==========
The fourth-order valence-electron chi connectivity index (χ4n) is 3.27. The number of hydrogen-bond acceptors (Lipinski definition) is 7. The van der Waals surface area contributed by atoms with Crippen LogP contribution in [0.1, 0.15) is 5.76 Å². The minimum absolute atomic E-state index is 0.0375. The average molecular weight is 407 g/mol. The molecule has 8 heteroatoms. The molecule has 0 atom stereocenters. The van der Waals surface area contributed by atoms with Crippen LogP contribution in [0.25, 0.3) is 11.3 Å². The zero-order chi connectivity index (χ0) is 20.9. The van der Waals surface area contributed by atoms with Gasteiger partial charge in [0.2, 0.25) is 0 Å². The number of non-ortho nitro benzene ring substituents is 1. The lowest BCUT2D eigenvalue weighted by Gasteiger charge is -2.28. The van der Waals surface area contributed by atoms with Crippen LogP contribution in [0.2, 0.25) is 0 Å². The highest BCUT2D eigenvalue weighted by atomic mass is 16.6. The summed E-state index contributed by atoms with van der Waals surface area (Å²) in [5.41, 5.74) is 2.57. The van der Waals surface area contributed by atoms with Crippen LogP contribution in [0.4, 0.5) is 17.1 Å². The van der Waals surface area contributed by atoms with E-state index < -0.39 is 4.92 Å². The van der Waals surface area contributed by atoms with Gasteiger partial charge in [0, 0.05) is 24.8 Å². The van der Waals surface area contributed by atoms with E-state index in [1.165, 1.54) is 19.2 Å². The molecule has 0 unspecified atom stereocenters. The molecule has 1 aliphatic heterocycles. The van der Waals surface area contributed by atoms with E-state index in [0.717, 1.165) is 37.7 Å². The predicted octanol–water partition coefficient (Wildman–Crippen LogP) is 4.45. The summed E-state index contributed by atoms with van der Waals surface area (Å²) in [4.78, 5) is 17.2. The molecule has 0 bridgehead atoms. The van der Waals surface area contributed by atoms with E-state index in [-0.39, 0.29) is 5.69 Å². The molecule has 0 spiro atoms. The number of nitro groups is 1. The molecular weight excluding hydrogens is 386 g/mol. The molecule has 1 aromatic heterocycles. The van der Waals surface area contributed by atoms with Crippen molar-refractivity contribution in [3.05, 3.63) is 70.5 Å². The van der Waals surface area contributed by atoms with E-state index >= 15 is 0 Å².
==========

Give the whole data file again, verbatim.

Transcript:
The fourth-order valence-electron chi connectivity index (χ4n) is 3.27. The number of hydrogen-bond acceptors (Lipinski definition) is 7. The van der Waals surface area contributed by atoms with Crippen LogP contribution in [0.1, 0.15) is 5.76 Å². The minimum absolute atomic E-state index is 0.0375. The average molecular weight is 407 g/mol. The molecule has 8 heteroatoms. The molecule has 0 atom stereocenters. The van der Waals surface area contributed by atoms with Crippen LogP contribution in [0.25, 0.3) is 11.3 Å². The zero-order chi connectivity index (χ0) is 20.9. The van der Waals surface area contributed by atoms with Gasteiger partial charge in [0.2, 0.25) is 0 Å². The number of non-ortho nitro benzene ring substituents is 1. The lowest BCUT2D eigenvalue weighted by Gasteiger charge is -2.28. The van der Waals surface area contributed by atoms with Crippen LogP contribution in [0.2, 0.25) is 0 Å². The highest BCUT2D eigenvalue weighted by atomic mass is 16.6. The summed E-state index contributed by atoms with van der Waals surface area (Å²) in [5.41, 5.74) is 2.57. The van der Waals surface area contributed by atoms with Crippen LogP contribution in [0.4, 0.5) is 17.1 Å². The van der Waals surface area contributed by atoms with E-state index < -0.39 is 4.92 Å². The van der Waals surface area contributed by atoms with Gasteiger partial charge in [0, 0.05) is 24.8 Å². The van der Waals surface area contributed by atoms with E-state index in [1.165, 1.54) is 19.2 Å². The molecule has 0 unspecified atom stereocenters. The molecule has 1 aliphatic heterocycles. The van der Waals surface area contributed by atoms with E-state index in [0.717, 1.165) is 37.7 Å². The predicted octanol–water partition coefficient (Wildman–Crippen LogP) is 4.45. The summed E-state index contributed by atoms with van der Waals surface area (Å²) in [4.78, 5) is 17.2. The molecule has 0 bridgehead atoms. The van der Waals surface area contributed by atoms with E-state index in [-0.39, 0.29) is 5.69 Å². The molecule has 0 spiro atoms. The number of nitro groups is 1. The molecular weight excluding hydrogens is 386 g/mol. The molecule has 1 aromatic heterocycles. The van der Waals surface area contributed by atoms with Crippen molar-refractivity contribution in [3.05, 3.63) is 70.5 Å². The van der Waals surface area contributed by atoms with E-state index >= 15 is 0 Å².